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CERN-Kjerne- og partikkelforskning

Norwegian Centre for CERN research

Alternative title: Norsk senter for CERN forskning

Awarded: NOK 182.8 mill.

Project Manager:

Project Number:

310713

Application Type:

Project Period:

2020 - 2027

Location:

The European Organization for Nuclear Research (CERN) has been the leading research centre in Europe since 1954. Today, it is one of the largest particle physics laboratories in the world and hosts some of the most advanced and interesting research in particle and nuclear physics. It is highly versatile and consists of international collaboration between over 20 member states. Norwegian scientists have contributed to research at CERN from the start and are today participating actively in several of the experiments at in the Large Hadron Collider (LHC). The research that the Norwegian community participates in can be divided into two areas; high energy and low energy. The high energy area consists of numerous experiments. ATLAS has its main focus on studying the Higgs Boson and finding new physics beyond the Standard Model, such as supersymmetry, dark matter or other exotic particles. ALICE, on the other hand, is a heavy-ion experiment studying the physics of strongly interacting matter at extreme energy densities. Alongside the experiments the Norwegian community also work at the forefront of accelerator and detector research for both LHC and the upgraded High-Luminosity LHC. After the LHC period, this research will be further developed with other future projects such as Compact Linear Collider (CLIC) and AWAKE. In addition to the high energy program, Norwegian scientists are participating in low energy research at CERN. In particular at the ISOLDE experiment, which is a unique source of low-energy beams of radioactive nuclides, permitting the study of the vast area of atomic nuclei including the most exotic species. Last but not least, the theory community in Norway is fast growing and is working closely with CERN to explore open fundamental physics questions such as the origin of Dark Matter or the life of the Universe. This grant enables Norwegian scientists to work at the frontiers of physics and be at the midst of physics discoveries such as the Higgs Boson.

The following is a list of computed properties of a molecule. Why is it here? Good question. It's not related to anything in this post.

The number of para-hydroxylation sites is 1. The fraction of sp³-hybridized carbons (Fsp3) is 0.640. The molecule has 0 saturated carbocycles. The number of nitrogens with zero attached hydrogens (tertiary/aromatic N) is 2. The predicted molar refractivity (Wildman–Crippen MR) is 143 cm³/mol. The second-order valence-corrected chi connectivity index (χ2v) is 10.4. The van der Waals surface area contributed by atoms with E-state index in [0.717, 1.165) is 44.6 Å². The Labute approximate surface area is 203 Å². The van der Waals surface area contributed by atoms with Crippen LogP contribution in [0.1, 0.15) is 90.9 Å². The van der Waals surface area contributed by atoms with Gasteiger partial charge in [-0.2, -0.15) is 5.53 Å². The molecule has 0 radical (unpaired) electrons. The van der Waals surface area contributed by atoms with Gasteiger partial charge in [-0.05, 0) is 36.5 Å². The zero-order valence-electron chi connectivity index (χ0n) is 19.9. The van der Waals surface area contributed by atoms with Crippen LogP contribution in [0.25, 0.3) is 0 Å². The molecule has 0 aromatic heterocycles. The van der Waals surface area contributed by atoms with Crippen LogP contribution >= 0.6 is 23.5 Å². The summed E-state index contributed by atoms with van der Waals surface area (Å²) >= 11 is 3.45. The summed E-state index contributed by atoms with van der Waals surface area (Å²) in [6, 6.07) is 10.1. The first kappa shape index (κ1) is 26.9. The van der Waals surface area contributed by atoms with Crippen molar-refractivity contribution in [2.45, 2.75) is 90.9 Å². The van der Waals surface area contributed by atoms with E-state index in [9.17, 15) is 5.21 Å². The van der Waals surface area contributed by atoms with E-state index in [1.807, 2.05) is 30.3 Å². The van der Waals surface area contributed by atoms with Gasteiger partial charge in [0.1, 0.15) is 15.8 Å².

The European Organization for Nuclear Research (CERN) has been the leading research centre in Europe since its start in 1954. Now one of the largest particle physics laboratories in the world it is at the centre of some of the most advanced and interesting research in particle and nuclear physics performed today. Norwegian scientists have contributed to research at CERN from the start and are today participating actively in the ATLAS and ALICE experiments at the Large Hadron Collider (LHC) as well researching and developing novel detectors for the LHC and the High-Luminosity LHC (HL-LHC). Whereas the research at ATLAS is focused on studying the Higgs Boson and finding new physics beyond the Standard Model, such as supersymmetry, dark matter or other exotic particles, ALICE is a heavy-ion experiment studying the physics of strongly interacting matter at extreme energy densities. Norwegian scientists are also working at the forefront of accelerator research in particular for the Compact Linear Collider (CLIC), which will be essential to design novel accelerators for the future after the HL-LHC, and AWAKE, investigating the use of plasma wakefields driven by a proton bunch to accelerate charged particles. In addition to the high energy program, Norwegian scientists are participating in low energy research at CERN. In particular at the ISOLDE experiment, which is a unique source of low-energy beams of radioactive nuclides, permitting the study the vast area of atomic nuclei including the most exotic species. Last but not least, the theory community in Norway is fast growing and is working closely with CERN to explore open fundamental physics questions such as the origin of Dark Matter or the life of the Universe. The future of CERN related research in Norway is very much dependent on a stable funding situation and this grant enables Norwegian scientists to work at the frontiers of physics and be at the mids of physics discoveries such as the Higgs Boson.

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CERN-Kjerne- og partikkelforskning